YouTuber David Dobrik Tied to Sexual Assault Case

YouTuber David Dobrik Tied to Sexual Assault Case

[Editor’s Note: This article contains references to sexual assault.]

David Dobrik, famous and controversial YouTuber, is under scrutiny for alleged instances of sexual assault in — and behind the scenes of — his popular vlogs.

One of the allegations, which came to light in February, involve a former ‘Vlog Squad’ member, Dom Zeglaitis, according to Business Insider. The vlog, posted in November, 2018, involves a group of female fans in a video about group sex.

During the shoot, an extra was allegedly raped by Dobrik’s partner, Dom Zeglaitis, while she was drunk and unable to consent, Business Insider reported.

Dobrik a 24-year old immigrant that grew famous through his unique style of creating short videos, is also under investigation for a 2017 prank during which a costar of his, Seth Francois, was forced to kiss a man when he only consented to kissing a woman.

Dobrik’s social media career began in 2014; as of right now, Dobrik has 18.5 million subscribers on YouTube with eight billion views, and 26 million followers on TikTok. His appeal derives from his short vlogs, which can be compared to movie trailers. Residing in Los Angles, Dobrik was often found at the height of his career collaborating with all types of celebrities, which eventually made him one as well.

According to the New York Times, Dobrik has lost 13 business collaborations because of inappropriate incidents similar to the one discussed: brands like Chipotle, Seat Geek, EA Sports, and many others have cut ties. Dobrik is not under legal charges yet. Zeglaitis, his partner in the controversial videos, is facing charges for intoxicating a minor and sexual assault.

Sexual Assault Awareness Month is April which brings light to those lost, victims, and survivors of sexual assault in America.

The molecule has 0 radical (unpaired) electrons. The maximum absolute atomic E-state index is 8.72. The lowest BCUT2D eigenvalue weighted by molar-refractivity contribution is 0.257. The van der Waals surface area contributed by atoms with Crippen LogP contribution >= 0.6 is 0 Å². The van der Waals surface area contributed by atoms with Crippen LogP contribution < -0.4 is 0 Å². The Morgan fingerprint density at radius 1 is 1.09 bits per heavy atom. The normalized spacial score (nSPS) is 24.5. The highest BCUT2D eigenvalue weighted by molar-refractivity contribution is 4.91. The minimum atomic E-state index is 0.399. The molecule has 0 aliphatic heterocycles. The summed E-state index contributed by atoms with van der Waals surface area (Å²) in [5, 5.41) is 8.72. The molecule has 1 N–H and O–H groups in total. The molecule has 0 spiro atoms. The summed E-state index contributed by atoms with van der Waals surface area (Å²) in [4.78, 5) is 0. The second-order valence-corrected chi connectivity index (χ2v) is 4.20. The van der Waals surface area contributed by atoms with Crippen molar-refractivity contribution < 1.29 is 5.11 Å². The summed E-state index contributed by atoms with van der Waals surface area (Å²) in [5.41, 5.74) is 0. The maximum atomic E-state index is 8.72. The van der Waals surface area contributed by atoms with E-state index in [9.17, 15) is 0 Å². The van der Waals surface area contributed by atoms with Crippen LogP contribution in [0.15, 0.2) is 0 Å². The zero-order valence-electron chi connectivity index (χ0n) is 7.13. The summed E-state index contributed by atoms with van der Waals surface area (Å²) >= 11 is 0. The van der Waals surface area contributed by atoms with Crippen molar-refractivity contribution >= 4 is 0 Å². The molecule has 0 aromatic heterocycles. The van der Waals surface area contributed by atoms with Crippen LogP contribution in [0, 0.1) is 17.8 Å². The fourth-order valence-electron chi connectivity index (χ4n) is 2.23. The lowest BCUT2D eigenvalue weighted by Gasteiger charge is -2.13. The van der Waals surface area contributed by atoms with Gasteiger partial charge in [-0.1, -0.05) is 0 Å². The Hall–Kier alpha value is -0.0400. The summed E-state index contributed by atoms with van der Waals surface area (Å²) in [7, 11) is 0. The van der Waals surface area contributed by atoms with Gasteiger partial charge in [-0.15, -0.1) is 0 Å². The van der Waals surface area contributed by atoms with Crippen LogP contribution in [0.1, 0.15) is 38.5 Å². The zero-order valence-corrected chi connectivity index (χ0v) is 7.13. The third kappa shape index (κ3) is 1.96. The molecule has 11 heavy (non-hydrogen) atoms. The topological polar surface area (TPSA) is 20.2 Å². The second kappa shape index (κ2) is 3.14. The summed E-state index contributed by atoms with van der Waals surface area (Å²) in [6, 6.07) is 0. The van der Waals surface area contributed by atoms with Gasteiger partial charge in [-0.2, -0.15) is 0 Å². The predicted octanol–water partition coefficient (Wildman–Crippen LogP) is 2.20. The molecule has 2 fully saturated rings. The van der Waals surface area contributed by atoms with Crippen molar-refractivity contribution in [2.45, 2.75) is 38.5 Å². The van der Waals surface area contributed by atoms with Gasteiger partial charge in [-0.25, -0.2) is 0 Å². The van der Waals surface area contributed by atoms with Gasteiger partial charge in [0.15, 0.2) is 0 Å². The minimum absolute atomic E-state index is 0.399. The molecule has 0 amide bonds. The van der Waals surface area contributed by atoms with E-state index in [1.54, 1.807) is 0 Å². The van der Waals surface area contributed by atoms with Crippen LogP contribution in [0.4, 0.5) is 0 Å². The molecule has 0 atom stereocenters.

The accuser, who was 20 at the time of the assault, says she gave no consent to the actions taken that night, and only allowed for Dobrik’s vlog to be posted out of fear.

Dobrik released a video on March 16 in which he said, ““There’s also been moments where I’ve looked back on videos, and I realize that these don’t represent me anymore, and they’re hurtful to other people, and I don’t want them up because I’ve grown as a content creator and as a person.”

“Consent,” he added, “is something that’s super, super important” to him. “And I don’t agree with some of the videos I’ve posted.”

In another video on March 23, Dobrik said he “fully believes the woman who came forward with the allegation against Zeglaitis.

Junior, Anna Jofre, says she was once a fan of Dobrik’s, but after following along with what has been happening has changed this opinion.

“I think consent is [not] something anyone can truly disagree with,” she said.

Poppy Deluzuriaga, of Wenham, Mass., is shocked that Dobrik, someone she looked up to for so long, is not who she believed he was.

“I guess I just used to like him because it seemed that he was so successful and did so many good things for people,” she explained. “I always thought that I wanted people to look at me how they look at him, now I am not so sure about that.”

At Williston consent is, gratefully, not a widespread issue the deans are faced with.

Kathryn Noble, Dean of Students, and in charge of the disciplinary committee, normally makes a presentation about consent laws in Massachusetts at the annual begging of the year assembly in the form of a light-hearted stop motion video.

This year however, there was no assembly due to Covid. Nonetheless, Noble emphasized, “we let everyone know the rules here and are very clear about the rules regarding the state laws.”

According to, state laws declare that no child under 16 can consent in any way.

Williston also integrates consent into the 9th grade program, Core, led by Katherine Garrity, Assistant Dean of Students.

“Consent comes up when talking about healthy and unhealthy relationships,” Garrity explained. “It is very important for students to understand both the laws surrounding the issue and what consent really looks like in real life,” she highlighted.

From her own personal experience, as an international student seeing both American and Japanese culture, junior Minami Ogino said she’s seen noticeable differences between Japan and the States regarding the issue.

“Recently I feel that people are more aware of consent, especially in the United States,” Minami said. “Everyone seems to be more aware of their identity, their choices, and their rights in this country.”

At home in Tokyo, Japan, “consent is swept under the rug and is not favorable to say out loud.”